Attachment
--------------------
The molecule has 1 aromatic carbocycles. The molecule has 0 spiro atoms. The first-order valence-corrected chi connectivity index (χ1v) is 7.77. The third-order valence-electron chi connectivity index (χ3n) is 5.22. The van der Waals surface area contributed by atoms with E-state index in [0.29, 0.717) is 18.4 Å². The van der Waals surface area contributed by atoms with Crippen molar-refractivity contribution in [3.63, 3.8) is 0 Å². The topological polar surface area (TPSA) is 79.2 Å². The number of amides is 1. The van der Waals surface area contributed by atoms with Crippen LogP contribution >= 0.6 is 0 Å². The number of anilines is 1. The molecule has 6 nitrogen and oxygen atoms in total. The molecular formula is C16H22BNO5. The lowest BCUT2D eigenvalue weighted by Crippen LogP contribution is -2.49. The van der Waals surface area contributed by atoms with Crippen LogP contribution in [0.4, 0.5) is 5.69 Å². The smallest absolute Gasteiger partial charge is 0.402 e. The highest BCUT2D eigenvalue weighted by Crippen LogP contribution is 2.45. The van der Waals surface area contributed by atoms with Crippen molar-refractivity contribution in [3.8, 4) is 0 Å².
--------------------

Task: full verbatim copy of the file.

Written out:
The molecule has 1 aromatic carbocycles. The molecule has 0 spiro atoms. The first-order valence-corrected chi connectivity index (χ1v) is 7.77. The third-order valence-electron chi connectivity index (χ3n) is 5.22. The van der Waals surface area contributed by atoms with E-state index in [0.29, 0.717) is 18.4 Å². The van der Waals surface area contributed by atoms with Crippen molar-refractivity contribution in [3.63, 3.8) is 0 Å². The topological polar surface area (TPSA) is 79.2 Å². The number of amides is 1. The van der Waals surface area contributed by atoms with Crippen LogP contribution >= 0.6 is 0 Å². The number of anilines is 1. The molecule has 6 nitrogen and oxygen atoms in total. The molecular formula is C16H22BNO5. The lowest BCUT2D eigenvalue weighted by Crippen LogP contribution is -2.49. The van der Waals surface area contributed by atoms with Crippen LogP contribution in [0.4, 0.5) is 5.69 Å². The smallest absolute Gasteiger partial charge is 0.402 e. The highest BCUT2D eigenvalue weighted by Crippen LogP contribution is 2.45. The van der Waals surface area contributed by atoms with Crippen molar-refractivity contribution in [3.8, 4) is 0 Å².